Table 1 shows the clinical and epidemiological features recorded in 2011 in these 82 CoRIS patients infected with non-B subtypes or recombinants. The mean age of non-B CoRIS subjects at cohort enrollment was 36 years (21–67 range), only 6% were older than 50 years and 12% were younger than 25 years. Most of them were men (64.1%) and foreigners (52.4%) with different origins: 12 Central and South Americans, 13 Sub-Saharan Africans, 8 East Europeans or Russians, 9 North Africans and 1 Asian. The main HIV transmission route was by sexual intercourse (91%). Among those 66 with available information on educational level at CoRIS enrollment, 12.1% had not finished primary school, a third had completed primary (33.3%) or secondary (36.4%) education and 18.2% reached university degree. The majority (90.2%) did not present AIDS symptoms. Up to half (61.8%) of patients had high CD4 counts (>350cells/mm3) with a mean CD4+ cell count of 433cells/mm3 (15–1168 range) and most (68.8%) had a mean VL of 4log10 (mean 268,788c/ml).

Table 1.

Clinical and epidemiological features of 82 HIV-1 non-B CoRIS patients.

Non-B CoRIS patients (n=82)
October 2011
Country of origin
Spain  39  47.6 
Others  43  52.4 
Unknown  – 
Men  50  64.1 
Women  28  35.9 
Unknown  – 
Age at entry (years)
<30  23  29.5 
31–40  37  47.4 
>40  18  23.1 
Unknown  – 
Risk category
Heterosexual  51  65.4 
MSM  20  25.6 
IDU  7.7 
Others  1.3 
Unknown  – 
Education level
No studies/low  30  45.5 
Medium/high  36  54.5 
Unknown  16  – 
Clinical stage
AIDS  9.8 
Non AIDS  74  90.2 
Coinfectionsa  27  32.9 
TDRb  5  9.4 
Viral load at entry
<4log10  24  31.2 
4–5log10  34  44.1 
>5log10  19  24.7 
Unknown  – 
CD4 counts (cell/mm3)
<200  15  19.7 
200–350  14  18.4 
>350  47  61.8 
Unknown  –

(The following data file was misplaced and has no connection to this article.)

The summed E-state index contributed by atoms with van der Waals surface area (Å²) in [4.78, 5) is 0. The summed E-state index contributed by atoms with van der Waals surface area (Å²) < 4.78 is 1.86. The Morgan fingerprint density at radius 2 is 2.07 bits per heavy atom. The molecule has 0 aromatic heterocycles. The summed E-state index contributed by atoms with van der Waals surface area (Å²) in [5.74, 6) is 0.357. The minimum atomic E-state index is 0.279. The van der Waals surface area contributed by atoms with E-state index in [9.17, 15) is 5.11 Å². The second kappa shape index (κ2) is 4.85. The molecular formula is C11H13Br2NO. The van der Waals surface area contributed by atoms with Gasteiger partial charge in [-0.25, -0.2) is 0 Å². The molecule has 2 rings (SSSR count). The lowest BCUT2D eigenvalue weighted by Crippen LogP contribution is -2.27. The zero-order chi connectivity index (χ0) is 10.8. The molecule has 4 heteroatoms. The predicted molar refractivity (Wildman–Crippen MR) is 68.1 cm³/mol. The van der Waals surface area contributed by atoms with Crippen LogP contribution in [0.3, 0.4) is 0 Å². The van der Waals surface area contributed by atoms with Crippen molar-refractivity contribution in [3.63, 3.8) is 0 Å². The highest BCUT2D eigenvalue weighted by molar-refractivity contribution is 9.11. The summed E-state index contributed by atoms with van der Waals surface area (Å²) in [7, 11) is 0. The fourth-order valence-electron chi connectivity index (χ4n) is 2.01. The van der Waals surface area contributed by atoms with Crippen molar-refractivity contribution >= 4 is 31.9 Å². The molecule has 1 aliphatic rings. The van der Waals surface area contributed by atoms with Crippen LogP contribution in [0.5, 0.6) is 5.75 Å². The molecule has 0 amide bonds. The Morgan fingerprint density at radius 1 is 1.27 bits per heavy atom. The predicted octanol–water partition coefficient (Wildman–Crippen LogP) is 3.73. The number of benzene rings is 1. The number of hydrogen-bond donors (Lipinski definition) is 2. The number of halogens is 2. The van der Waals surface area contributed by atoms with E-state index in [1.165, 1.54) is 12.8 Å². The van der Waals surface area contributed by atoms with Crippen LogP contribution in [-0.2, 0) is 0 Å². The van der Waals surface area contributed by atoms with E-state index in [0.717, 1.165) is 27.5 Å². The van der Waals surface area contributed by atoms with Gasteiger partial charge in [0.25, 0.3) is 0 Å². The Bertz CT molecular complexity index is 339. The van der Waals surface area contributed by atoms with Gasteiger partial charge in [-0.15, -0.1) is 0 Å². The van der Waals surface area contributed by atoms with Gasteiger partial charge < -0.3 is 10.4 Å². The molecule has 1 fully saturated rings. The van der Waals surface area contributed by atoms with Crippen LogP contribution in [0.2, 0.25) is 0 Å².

IDU, injection drug users; MSM, men who have sex with other men. Percentages pondered only from patients with available data.


Serological information of other coinfections were available in 66 (80.5%) subjects for syphilis, in 44 (53.7%) for tuberculosis, in 75 (91.5%) for HCV and in 70 (85.4%) for HBV.


TDR, transmitted drug mutations among 53 non-B CoRIS ART-naïve patients.

Nearly a third (32.9%, 27 subjects) of the 82 non-B CoRIS HIV-1 cohort with available serological information were coinfected with other infectious agents (Tables 1 and 2). Among these 27 non-B patients, in 10 (15.5%) cases were coinfected with syphilis, 8 (18.2%) with tuberculosis, 12 (16%) with HCV and 2 (2.9%) with HBV (Table 2).

Table 2.

Differences in clinical-epidemiological features of non-B patients according to TF.

Features (cases with available information)  With TF (n=21)Without TF (n=38)p-Value  Unknowna (n=23)
  n  n    n 
Country of origin (n=82)
Spain  42.9  19  50  NS  11  47.8 
Sub-Saharan Africa  28.6  13.2  NS  8.7 
North Africa  14.3  10.5  NS  8.7 
Eastern Europe and Russia  14.3  2.6  0.09  17.4 
Latin America  –  23.7  –  13 
Asia  –  –  –  4.3 
Gender (n=78)
Men  12  57.1  27  71.1  NS  11  57.9 
Women  42.9  11  28.9  NS  42.1 
Age at entry (n=78)
<30 years  33.3  21.1  NS  42.1 
31–40 years  10  47.6  17  44.7  NS  10  52.6 
>40 years  19.1  13  34.2  NS  5.3 
Risk category (n=78)
Heterosexualb  18  85.7  23  60.5  0.04  10  52.6 
IDU  14.3  2.6  0.09  10.5 
MSM  –  13  34.2  –  36.8 
Others  –  2.6  –  – 
Educational level (n=66)
No studies  22.2  10  NS  5.6 
Low  22.2  12  40  NS  33.3 
Medium  38.9  30  NS  44.4 
High  16.7  20  NS  16.7 
Clinical stage (n=76)
A. Asymptomatic or primoinfection  19  90.5  27  73  NS  16  88.9 
B. Non-AIDS symptoms  9.5  8.1  NS  5.6 
C. AIDS  –  18.9  –  5.6 
Presence of coinfectionc  38.1  12  31.6    30.4 
Type of coinfection
Syphilis  21.9  0.03  18.8 
Tuberculosis  30.8  9.1  NS  22.2 
HCV  23.8  13.9  NS  11.1 
HBV  –  2.9  NS  7.1 
Longitudinal sequences number
One  13  61.9  31  81.6  NS  23  100 
Two  28.6  13.2  NS  – 
Three  9.5  5.3  NS  – 
Viral load at entry (n=77)d
>5log10  14.3  12  31.6  NS  16.7 
5–4log10  11  52.4  15  39.5  NS  50 
<4log10  33.3  11  28.9  NS  33.3 
CD4 counts at entry (n=76)
<200cell/mm3  25  23.7  NS  5.6 
200–350cell/mm3  25  18.4  NS  11.1 
>350cell/mm3  10  50  22  57.9  NS  15  83.3 
HIV-1 variante
Subtypes  28.6  10  26.3  NS  30.4 
non CRF02_AG recombinants  28.6  13  34.2  NS  10  43.5 
CRF02_AG  42.9  15  39.5  NS  26.1 
TDR  0.02  0.06  NS  0.02 

Available data in October 2011.


Patients without available data to determine the presence of TF.


Number of HIV-1 non-B-infected patients with TF is significantly higher than without TF.


Serological information of other coinfections were available in 66 (80.5%) subjects for syphilis, in 44 (53.7%) for tuberculosis, in 75 (91.5%) for HCV and in 70 (85.4%) for HBV.